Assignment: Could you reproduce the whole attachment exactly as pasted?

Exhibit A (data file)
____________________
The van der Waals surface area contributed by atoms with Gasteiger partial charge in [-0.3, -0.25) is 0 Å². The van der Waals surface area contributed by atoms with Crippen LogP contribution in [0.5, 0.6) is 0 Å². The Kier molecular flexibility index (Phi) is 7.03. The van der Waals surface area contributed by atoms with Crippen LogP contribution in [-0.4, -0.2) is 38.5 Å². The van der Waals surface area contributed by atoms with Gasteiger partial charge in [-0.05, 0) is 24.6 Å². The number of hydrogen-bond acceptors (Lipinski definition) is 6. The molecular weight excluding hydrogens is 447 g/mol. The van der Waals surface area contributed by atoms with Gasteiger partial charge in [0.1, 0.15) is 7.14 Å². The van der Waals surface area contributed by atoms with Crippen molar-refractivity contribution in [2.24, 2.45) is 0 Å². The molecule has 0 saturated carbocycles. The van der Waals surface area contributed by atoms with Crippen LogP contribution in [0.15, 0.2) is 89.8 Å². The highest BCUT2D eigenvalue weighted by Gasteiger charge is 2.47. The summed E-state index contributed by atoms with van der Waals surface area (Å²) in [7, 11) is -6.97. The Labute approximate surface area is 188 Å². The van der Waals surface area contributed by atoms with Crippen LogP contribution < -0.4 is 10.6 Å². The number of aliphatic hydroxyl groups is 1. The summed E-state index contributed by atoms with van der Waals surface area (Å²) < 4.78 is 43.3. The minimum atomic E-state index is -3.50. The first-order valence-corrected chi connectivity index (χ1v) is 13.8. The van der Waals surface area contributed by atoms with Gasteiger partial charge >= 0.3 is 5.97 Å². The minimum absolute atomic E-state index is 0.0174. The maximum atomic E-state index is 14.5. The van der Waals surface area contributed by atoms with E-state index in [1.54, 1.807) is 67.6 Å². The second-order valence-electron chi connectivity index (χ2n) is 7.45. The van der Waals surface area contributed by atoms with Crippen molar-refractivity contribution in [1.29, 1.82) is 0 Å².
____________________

The van der Waals surface area contributed by atoms with Gasteiger partial charge in [-0.3, -0.25) is 0 Å². The van der Waals surface area contributed by atoms with Crippen LogP contribution in [0.5, 0.6) is 0 Å². The Kier molecular flexibility index (Phi) is 7.03. The van der Waals surface area contributed by atoms with Crippen LogP contribution in [-0.4, -0.2) is 38.5 Å². The van der Waals surface area contributed by atoms with Gasteiger partial charge in [-0.05, 0) is 24.6 Å². The number of hydrogen-bond acceptors (Lipinski definition) is 6. The molecular weight excluding hydrogens is 447 g/mol. The van der Waals surface area contributed by atoms with Gasteiger partial charge in [0.1, 0.15) is 7.14 Å². The van der Waals surface area contributed by atoms with Crippen molar-refractivity contribution in [2.24, 2.45) is 0 Å². The molecule has 0 saturated carbocycles. The van der Waals surface area contributed by atoms with Crippen LogP contribution in [0.15, 0.2) is 89.8 Å². The highest BCUT2D eigenvalue weighted by Gasteiger charge is 2.47. The summed E-state index contributed by atoms with van der Waals surface area (Å²) in [7, 11) is -6.97. The Labute approximate surface area is 188 Å². The van der Waals surface area contributed by atoms with Crippen LogP contribution < -0.4 is 10.6 Å². The number of aliphatic hydroxyl groups is 1. The summed E-state index contributed by atoms with van der Waals surface area (Å²) < 4.78 is 43.3. The minimum atomic E-state index is -3.50. The first-order valence-corrected chi connectivity index (χ1v) is 13.8. The van der Waals surface area contributed by atoms with Gasteiger partial charge >= 0.3 is 5.97 Å². The minimum absolute atomic E-state index is 0.0174. The maximum atomic E-state index is 14.5. The van der Waals surface area contributed by atoms with E-state index in [1.54, 1.807) is 67.6 Å². The second-order valence-electron chi connectivity index (χ2n) is 7.45. The van der Waals surface area contributed by atoms with Crippen molar-refractivity contribution in [1.29, 1.82) is 0 Å².